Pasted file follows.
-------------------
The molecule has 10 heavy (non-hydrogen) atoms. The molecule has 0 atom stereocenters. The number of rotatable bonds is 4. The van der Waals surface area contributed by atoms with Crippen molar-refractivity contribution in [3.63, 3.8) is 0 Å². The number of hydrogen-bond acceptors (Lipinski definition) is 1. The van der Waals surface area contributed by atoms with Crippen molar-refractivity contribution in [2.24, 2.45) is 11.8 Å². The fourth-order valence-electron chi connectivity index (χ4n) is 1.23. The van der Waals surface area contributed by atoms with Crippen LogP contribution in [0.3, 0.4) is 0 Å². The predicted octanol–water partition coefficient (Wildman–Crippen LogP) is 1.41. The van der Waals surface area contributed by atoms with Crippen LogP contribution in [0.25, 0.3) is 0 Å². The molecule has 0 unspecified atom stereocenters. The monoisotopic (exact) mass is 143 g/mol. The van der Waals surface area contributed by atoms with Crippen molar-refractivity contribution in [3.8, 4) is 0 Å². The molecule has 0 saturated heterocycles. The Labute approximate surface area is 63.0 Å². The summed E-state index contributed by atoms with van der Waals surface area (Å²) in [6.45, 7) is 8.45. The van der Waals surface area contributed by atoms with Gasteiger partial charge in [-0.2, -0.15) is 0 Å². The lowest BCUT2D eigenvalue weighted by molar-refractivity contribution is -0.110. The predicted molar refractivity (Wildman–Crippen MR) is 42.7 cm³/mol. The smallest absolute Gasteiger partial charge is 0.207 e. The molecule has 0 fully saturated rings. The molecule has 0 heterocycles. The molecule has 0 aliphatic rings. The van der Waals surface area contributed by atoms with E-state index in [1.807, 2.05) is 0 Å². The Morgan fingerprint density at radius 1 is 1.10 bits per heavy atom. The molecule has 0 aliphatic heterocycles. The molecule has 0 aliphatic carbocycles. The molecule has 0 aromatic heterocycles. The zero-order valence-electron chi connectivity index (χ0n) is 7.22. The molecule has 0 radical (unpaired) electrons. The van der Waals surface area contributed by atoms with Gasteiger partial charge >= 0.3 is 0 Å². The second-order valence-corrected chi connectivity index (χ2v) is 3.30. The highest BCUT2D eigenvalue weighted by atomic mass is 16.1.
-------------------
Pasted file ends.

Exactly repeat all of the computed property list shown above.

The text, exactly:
The molecule has 10 heavy (non-hydrogen) atoms. The molecule has 0 atom stereocenters. The number of rotatable bonds is 4. The van der Waals surface area contributed by atoms with Crippen molar-refractivity contribution in [3.63, 3.8) is 0 Å². The number of hydrogen-bond acceptors (Lipinski definition) is 1. The van der Waals surface area contributed by atoms with Crippen molar-refractivity contribution in [2.24, 2.45) is 11.8 Å². The fourth-order valence-electron chi connectivity index (χ4n) is 1.23. The van der Waals surface area contributed by atoms with Crippen LogP contribution in [0.3, 0.4) is 0 Å². The predicted octanol–water partition coefficient (Wildman–Crippen LogP) is 1.41. The van der Waals surface area contributed by atoms with Crippen LogP contribution in [0.25, 0.3) is 0 Å². The molecule has 0 unspecified atom stereocenters. The monoisotopic (exact) mass is 143 g/mol. The van der Waals surface area contributed by atoms with Crippen molar-refractivity contribution in [3.8, 4) is 0 Å². The molecule has 0 saturated heterocycles. The Labute approximate surface area is 63.0 Å². The summed E-state index contributed by atoms with van der Waals surface area (Å²) in [6.45, 7) is 8.45. The van der Waals surface area contributed by atoms with Gasteiger partial charge in [-0.2, -0.15) is 0 Å². The lowest BCUT2D eigenvalue weighted by molar-refractivity contribution is -0.110. The predicted molar refractivity (Wildman–Crippen MR) is 42.7 cm³/mol. The smallest absolute Gasteiger partial charge is 0.207 e. The molecule has 0 fully saturated rings. The molecule has 0 heterocycles. The molecule has 0 aliphatic rings. The van der Waals surface area contributed by atoms with E-state index in [1.807, 2.05) is 0 Å². The Morgan fingerprint density at radius 1 is 1.10 bits per heavy atom. The molecule has 0 aliphatic heterocycles. The molecule has 0 aliphatic carbocycles. The molecule has 0 aromatic heterocycles. The zero-order valence-electron chi connectivity index (χ0n) is 7.22. The molecule has 0 radical (unpaired) electrons. The van der Waals surface area contributed by atoms with Gasteiger partial charge >= 0.3 is 0 Å². The second-order valence-corrected chi connectivity index (χ2v) is 3.30. The highest BCUT2D eigenvalue weighted by atomic mass is 16.1.